Yes, it is 500 º F but I don't have a thermometer, I just preheat for about 40 minutes and bake it until it get's cooked (brownish rim)

Offline Divani

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Re: NY Style Pizza @ Brazil
« Reply #11 on: May 08, 2014, 10:54:42 AM »
Hello friend, I'm from Belém

Kaka,

I have used Renata Especial and Anaconda Premium with success for bread and pizza.  You may also try to find Bunge Pro Suprema Especial para Pizza, but this may prove more difficult.  It is usually found in the Makro or Sam's Club markets.

Abraço.

Offline kaka

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Re: NY Style Pizza @ Brazil
« Reply #12 on: May 08, 2014, 11:02:11 AM »
I've just bought a organic and whole wheat flour with 12.5% protein

Offline c0mpl3x

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Re: NY Style Pizza @ Brazil
« Reply #13 on: May 08, 2014, 05:50:01 PM »
I've just bought a organic and whole wheat flour with 12.5% protein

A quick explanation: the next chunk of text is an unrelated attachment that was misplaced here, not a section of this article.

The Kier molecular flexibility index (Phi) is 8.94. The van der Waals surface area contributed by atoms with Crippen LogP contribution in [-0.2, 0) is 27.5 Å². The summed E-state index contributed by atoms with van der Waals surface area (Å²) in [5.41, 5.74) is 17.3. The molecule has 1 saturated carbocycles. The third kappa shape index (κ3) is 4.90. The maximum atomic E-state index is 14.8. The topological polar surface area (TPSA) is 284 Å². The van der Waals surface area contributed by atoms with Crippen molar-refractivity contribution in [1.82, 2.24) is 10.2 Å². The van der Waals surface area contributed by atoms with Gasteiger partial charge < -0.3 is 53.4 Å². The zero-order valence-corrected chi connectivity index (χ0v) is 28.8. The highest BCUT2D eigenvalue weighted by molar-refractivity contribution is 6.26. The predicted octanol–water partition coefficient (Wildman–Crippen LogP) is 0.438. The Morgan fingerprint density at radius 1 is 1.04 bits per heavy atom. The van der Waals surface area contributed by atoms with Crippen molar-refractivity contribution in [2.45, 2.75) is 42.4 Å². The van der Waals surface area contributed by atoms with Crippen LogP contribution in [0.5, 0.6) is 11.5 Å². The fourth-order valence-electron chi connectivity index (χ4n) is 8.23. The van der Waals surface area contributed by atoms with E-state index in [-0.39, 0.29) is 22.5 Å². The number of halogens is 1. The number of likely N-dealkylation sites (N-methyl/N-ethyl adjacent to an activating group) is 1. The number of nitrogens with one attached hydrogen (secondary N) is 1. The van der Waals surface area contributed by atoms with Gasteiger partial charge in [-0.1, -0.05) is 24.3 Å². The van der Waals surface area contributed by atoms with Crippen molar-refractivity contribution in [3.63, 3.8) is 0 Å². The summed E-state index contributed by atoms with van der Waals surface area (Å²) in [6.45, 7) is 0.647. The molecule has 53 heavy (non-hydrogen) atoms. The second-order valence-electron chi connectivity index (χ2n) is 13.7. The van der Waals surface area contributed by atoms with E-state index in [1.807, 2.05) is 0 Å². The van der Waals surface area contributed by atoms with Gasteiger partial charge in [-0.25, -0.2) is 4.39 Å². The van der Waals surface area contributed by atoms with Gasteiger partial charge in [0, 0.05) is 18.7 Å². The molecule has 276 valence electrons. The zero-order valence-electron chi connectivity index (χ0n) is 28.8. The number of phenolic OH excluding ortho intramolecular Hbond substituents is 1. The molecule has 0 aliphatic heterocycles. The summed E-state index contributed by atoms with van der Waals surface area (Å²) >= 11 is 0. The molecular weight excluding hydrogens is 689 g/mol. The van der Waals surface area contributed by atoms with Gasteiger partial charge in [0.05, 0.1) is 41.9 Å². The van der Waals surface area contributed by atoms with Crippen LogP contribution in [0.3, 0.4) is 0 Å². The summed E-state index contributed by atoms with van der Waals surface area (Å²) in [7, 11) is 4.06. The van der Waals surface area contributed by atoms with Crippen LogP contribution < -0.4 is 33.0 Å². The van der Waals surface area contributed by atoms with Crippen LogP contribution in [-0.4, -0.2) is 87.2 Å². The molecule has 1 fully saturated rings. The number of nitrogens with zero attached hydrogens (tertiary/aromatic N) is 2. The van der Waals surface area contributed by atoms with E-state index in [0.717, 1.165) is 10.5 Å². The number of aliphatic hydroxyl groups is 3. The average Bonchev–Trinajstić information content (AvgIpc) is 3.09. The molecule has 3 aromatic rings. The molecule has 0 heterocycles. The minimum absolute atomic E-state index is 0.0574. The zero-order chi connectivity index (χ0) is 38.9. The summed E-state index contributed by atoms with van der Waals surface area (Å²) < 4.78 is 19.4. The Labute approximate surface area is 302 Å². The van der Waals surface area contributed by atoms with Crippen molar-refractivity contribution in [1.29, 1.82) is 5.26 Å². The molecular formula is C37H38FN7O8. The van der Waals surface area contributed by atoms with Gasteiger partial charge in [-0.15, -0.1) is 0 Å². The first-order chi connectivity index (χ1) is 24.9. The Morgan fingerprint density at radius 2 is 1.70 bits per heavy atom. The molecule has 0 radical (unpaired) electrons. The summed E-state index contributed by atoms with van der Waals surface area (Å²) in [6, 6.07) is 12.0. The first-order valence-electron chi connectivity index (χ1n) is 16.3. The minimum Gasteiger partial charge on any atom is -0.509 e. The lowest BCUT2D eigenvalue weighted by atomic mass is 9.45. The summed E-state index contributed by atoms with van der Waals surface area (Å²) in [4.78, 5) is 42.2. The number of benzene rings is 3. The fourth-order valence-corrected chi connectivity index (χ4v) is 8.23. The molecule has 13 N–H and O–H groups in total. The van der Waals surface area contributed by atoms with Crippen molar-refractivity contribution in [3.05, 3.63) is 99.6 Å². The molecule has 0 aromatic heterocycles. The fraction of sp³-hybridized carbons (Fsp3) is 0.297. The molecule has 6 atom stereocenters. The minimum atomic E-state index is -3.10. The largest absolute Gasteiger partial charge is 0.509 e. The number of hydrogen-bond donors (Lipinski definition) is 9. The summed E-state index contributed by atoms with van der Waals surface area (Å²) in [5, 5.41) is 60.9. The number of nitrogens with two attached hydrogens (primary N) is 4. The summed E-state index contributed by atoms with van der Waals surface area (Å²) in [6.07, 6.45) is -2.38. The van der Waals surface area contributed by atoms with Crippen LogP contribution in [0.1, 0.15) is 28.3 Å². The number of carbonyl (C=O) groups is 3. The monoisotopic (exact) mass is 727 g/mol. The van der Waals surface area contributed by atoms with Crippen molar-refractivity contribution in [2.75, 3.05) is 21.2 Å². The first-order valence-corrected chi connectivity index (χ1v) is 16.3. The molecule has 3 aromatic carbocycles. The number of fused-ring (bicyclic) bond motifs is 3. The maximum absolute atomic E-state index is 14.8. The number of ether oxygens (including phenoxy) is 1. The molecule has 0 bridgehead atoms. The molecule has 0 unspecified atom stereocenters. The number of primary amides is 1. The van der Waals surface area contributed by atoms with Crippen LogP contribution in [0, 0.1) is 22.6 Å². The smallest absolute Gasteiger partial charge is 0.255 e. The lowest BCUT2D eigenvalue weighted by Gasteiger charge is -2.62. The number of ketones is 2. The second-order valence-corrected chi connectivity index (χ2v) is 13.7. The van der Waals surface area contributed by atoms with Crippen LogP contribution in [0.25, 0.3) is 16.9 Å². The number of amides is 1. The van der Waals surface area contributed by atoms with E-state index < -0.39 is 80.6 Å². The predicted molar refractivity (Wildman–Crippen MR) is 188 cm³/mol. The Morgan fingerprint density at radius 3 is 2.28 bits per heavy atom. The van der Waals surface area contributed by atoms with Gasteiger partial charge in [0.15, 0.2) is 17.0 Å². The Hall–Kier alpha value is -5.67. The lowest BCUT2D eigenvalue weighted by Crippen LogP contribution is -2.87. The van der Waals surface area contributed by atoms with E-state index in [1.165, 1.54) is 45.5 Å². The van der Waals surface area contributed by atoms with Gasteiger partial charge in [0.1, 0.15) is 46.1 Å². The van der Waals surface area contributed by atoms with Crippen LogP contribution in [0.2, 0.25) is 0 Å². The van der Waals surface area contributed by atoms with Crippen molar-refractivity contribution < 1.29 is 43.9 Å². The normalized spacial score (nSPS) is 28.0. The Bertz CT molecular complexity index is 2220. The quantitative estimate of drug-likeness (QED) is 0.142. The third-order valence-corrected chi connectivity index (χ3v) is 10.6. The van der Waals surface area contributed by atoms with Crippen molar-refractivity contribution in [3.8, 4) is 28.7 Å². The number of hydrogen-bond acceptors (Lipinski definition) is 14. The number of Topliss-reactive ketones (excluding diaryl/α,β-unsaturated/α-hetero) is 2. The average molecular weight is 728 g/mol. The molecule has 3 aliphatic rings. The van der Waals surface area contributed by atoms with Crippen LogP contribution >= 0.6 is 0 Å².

if it white whole wheat or just whole wheat? white wheat tends to be more of a finer ground, with no coarse chunks of wheat left in it. i like using white wheat because it adds a bit of depth to plain flour when used around 10-15% and most people won't notice it in flour based doughs and batters. things like cakes and some cookies though, you have to use the correct flour.

you can always sift the whole wheat to take out the larger coarse grindings. small tabletop flour mills can be obtained too if you wish
http://www.amazon.com/Wondermill-WonderMill-Grain-Mill/dp/B000CPJKWC/?tag=pizzamaking-20

sometimes you can obtain the grain several times cheaper than the flour, and if you are trying to do gluten free stuff a lot of the grains are that way from what i've researched in the past
Hotdogs kill more people than sharks do, yearly.